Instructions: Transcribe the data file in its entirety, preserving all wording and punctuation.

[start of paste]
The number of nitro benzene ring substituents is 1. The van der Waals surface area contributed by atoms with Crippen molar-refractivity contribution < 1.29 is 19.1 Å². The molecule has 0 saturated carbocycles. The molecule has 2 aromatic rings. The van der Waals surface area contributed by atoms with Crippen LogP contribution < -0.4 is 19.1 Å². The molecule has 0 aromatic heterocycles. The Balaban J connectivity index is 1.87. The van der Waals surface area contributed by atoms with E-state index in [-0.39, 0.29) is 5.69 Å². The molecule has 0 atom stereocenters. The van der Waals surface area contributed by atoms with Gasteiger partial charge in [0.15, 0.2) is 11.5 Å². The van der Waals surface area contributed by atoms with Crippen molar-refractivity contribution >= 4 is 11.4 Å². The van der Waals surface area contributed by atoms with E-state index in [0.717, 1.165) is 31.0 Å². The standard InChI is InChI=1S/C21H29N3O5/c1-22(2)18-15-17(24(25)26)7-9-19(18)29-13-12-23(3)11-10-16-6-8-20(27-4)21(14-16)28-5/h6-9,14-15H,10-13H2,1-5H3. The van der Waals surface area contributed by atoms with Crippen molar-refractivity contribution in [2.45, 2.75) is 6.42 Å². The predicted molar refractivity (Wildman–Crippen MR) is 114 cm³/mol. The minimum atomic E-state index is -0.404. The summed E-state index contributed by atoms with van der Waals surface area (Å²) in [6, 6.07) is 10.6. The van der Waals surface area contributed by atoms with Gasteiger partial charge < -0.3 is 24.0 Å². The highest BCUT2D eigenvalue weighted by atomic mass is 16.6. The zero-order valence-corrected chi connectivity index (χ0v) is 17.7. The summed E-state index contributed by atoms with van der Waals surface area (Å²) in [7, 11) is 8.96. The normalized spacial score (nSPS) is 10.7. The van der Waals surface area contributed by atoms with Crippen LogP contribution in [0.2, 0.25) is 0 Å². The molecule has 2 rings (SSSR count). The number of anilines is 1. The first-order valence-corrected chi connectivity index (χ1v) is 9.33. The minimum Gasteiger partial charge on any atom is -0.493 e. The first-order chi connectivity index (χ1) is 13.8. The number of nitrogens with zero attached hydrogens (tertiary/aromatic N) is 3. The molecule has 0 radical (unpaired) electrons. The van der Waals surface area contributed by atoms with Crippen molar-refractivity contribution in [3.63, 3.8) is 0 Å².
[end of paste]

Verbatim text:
The number of nitro benzene ring substituents is 1. The van der Waals surface area contributed by atoms with Crippen molar-refractivity contribution < 1.29 is 19.1 Å². The molecule has 0 saturated carbocycles. The molecule has 2 aromatic rings. The van der Waals surface area contributed by atoms with Crippen LogP contribution < -0.4 is 19.1 Å². The molecule has 0 aromatic heterocycles. The Balaban J connectivity index is 1.87. The van der Waals surface area contributed by atoms with E-state index in [-0.39, 0.29) is 5.69 Å². The molecule has 0 atom stereocenters. The van der Waals surface area contributed by atoms with Gasteiger partial charge in [0.15, 0.2) is 11.5 Å². The van der Waals surface area contributed by atoms with Crippen molar-refractivity contribution >= 4 is 11.4 Å². The van der Waals surface area contributed by atoms with E-state index in [0.717, 1.165) is 31.0 Å². The standard InChI is InChI=1S/C21H29N3O5/c1-22(2)18-15-17(24(25)26)7-9-19(18)29-13-12-23(3)11-10-16-6-8-20(27-4)21(14-16)28-5/h6-9,14-15H,10-13H2,1-5H3. The van der Waals surface area contributed by atoms with Crippen molar-refractivity contribution in [2.45, 2.75) is 6.42 Å². The predicted molar refractivity (Wildman–Crippen MR) is 114 cm³/mol. The minimum atomic E-state index is -0.404. The summed E-state index contributed by atoms with van der Waals surface area (Å²) in [6, 6.07) is 10.6. The van der Waals surface area contributed by atoms with Gasteiger partial charge < -0.3 is 24.0 Å². The highest BCUT2D eigenvalue weighted by atomic mass is 16.6. The zero-order valence-corrected chi connectivity index (χ0v) is 17.7. The summed E-state index contributed by atoms with van der Waals surface area (Å²) in [7, 11) is 8.96. The normalized spacial score (nSPS) is 10.7. The van der Waals surface area contributed by atoms with Crippen LogP contribution in [0.2, 0.25) is 0 Å². The molecule has 2 rings (SSSR count). The number of anilines is 1. The first-order valence-corrected chi connectivity index (χ1v) is 9.33. The minimum Gasteiger partial charge on any atom is -0.493 e. The first-order chi connectivity index (χ1) is 13.8. The number of nitrogens with zero attached hydrogens (tertiary/aromatic N) is 3. The molecule has 0 radical (unpaired) electrons. The van der Waals surface area contributed by atoms with Crippen molar-refractivity contribution in [3.63, 3.8) is 0 Å².